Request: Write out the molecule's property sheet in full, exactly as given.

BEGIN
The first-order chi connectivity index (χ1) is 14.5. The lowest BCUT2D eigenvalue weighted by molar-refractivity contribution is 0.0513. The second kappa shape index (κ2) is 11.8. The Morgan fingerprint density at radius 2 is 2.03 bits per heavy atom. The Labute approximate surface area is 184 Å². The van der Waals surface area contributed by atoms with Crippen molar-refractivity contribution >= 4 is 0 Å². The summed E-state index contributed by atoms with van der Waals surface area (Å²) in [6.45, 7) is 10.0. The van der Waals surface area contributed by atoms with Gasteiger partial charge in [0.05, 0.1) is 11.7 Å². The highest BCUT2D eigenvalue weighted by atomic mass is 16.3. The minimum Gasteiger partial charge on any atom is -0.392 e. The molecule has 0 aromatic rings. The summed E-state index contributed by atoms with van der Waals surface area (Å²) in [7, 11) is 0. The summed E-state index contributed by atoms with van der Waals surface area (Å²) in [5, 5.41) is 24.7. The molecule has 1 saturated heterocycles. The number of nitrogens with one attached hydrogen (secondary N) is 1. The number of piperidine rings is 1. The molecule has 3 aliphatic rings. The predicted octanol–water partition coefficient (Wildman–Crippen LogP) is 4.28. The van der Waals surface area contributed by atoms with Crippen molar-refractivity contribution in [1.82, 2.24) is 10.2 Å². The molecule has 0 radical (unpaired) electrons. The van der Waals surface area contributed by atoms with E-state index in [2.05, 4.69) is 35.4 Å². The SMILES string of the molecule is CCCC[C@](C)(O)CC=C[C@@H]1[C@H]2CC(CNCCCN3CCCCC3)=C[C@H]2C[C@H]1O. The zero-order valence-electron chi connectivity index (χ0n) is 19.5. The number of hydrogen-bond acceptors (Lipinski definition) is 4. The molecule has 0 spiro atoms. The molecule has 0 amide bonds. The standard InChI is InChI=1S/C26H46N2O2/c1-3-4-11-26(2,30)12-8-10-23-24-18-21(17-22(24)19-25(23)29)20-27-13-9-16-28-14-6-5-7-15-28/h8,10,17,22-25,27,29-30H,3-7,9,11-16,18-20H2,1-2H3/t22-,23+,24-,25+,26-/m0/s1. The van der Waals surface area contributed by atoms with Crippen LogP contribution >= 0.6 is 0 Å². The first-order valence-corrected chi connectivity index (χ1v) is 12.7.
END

The first-order chi connectivity index (χ1) is 14.5. The lowest BCUT2D eigenvalue weighted by molar-refractivity contribution is 0.0513. The second kappa shape index (κ2) is 11.8. The Morgan fingerprint density at radius 2 is 2.03 bits per heavy atom. The Labute approximate surface area is 184 Å². The van der Waals surface area contributed by atoms with Crippen molar-refractivity contribution >= 4 is 0 Å². The summed E-state index contributed by atoms with van der Waals surface area (Å²) in [6.45, 7) is 10.0. The van der Waals surface area contributed by atoms with Gasteiger partial charge in [0.05, 0.1) is 11.7 Å². The highest BCUT2D eigenvalue weighted by atomic mass is 16.3. The minimum Gasteiger partial charge on any atom is -0.392 e. The molecule has 0 aromatic rings. The summed E-state index contributed by atoms with van der Waals surface area (Å²) in [7, 11) is 0. The summed E-state index contributed by atoms with van der Waals surface area (Å²) in [5, 5.41) is 24.7. The molecule has 1 saturated heterocycles. The number of nitrogens with one attached hydrogen (secondary N) is 1. The number of piperidine rings is 1. The molecule has 3 aliphatic rings. The predicted octanol–water partition coefficient (Wildman–Crippen LogP) is 4.28. The van der Waals surface area contributed by atoms with Crippen molar-refractivity contribution in [1.82, 2.24) is 10.2 Å². The molecule has 0 radical (unpaired) electrons. The van der Waals surface area contributed by atoms with E-state index in [2.05, 4.69) is 35.4 Å². The SMILES string of the molecule is CCCC[C@](C)(O)CC=C[C@@H]1[C@H]2CC(CNCCCN3CCCCC3)=C[C@H]2C[C@H]1O. The zero-order valence-electron chi connectivity index (χ0n) is 19.5. The number of hydrogen-bond acceptors (Lipinski definition) is 4. The molecule has 0 spiro atoms. The molecule has 0 amide bonds. The standard InChI is InChI=1S/C26H46N2O2/c1-3-4-11-26(2,30)12-8-10-23-24-18-21(17-22(24)19-25(23)29)20-27-13-9-16-28-14-6-5-7-15-28/h8,10,17,22-25,27,29-30H,3-7,9,11-16,18-20H2,1-2H3/t22-,23+,24-,25+,26-/m0/s1. The van der Waals surface area contributed by atoms with Crippen LogP contribution >= 0.6 is 0 Å². The first-order valence-corrected chi connectivity index (χ1v) is 12.7.